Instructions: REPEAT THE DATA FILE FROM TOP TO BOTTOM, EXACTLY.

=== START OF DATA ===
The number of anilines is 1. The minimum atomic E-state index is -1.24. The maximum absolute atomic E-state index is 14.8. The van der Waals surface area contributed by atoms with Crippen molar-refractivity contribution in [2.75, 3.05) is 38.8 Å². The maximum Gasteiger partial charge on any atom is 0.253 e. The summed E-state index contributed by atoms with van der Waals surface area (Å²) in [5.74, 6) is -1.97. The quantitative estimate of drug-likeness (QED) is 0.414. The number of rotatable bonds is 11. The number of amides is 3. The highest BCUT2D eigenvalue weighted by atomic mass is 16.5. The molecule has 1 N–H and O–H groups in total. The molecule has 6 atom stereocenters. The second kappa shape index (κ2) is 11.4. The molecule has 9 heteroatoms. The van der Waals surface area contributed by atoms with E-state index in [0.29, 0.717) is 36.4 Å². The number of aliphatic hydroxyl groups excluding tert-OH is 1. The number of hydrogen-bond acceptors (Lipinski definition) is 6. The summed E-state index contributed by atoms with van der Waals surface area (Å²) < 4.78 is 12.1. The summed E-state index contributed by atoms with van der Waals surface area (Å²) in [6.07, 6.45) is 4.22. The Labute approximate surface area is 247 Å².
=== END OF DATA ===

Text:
The number of anilines is 1. The minimum atomic E-state index is -1.24. The maximum absolute atomic E-state index is 14.8. The van der Waals surface area contributed by atoms with Crippen molar-refractivity contribution in [2.75, 3.05) is 38.8 Å². The maximum Gasteiger partial charge on any atom is 0.253 e. The summed E-state index contributed by atoms with van der Waals surface area (Å²) in [5.74, 6) is -1.97. The quantitative estimate of drug-likeness (QED) is 0.414. The number of rotatable bonds is 11. The number of amides is 3. The highest BCUT2D eigenvalue weighted by atomic mass is 16.5. The molecule has 1 N–H and O–H groups in total. The molecule has 6 atom stereocenters. The second kappa shape index (κ2) is 11.4. The molecule has 9 heteroatoms. The van der Waals surface area contributed by atoms with E-state index in [0.29, 0.717) is 36.4 Å². The number of aliphatic hydroxyl groups excluding tert-OH is 1. The number of hydrogen-bond acceptors (Lipinski definition) is 6. The summed E-state index contributed by atoms with van der Waals surface area (Å²) < 4.78 is 12.1. The summed E-state index contributed by atoms with van der Waals surface area (Å²) in [6.07, 6.45) is 4.22. The Labute approximate surface area is 247 Å².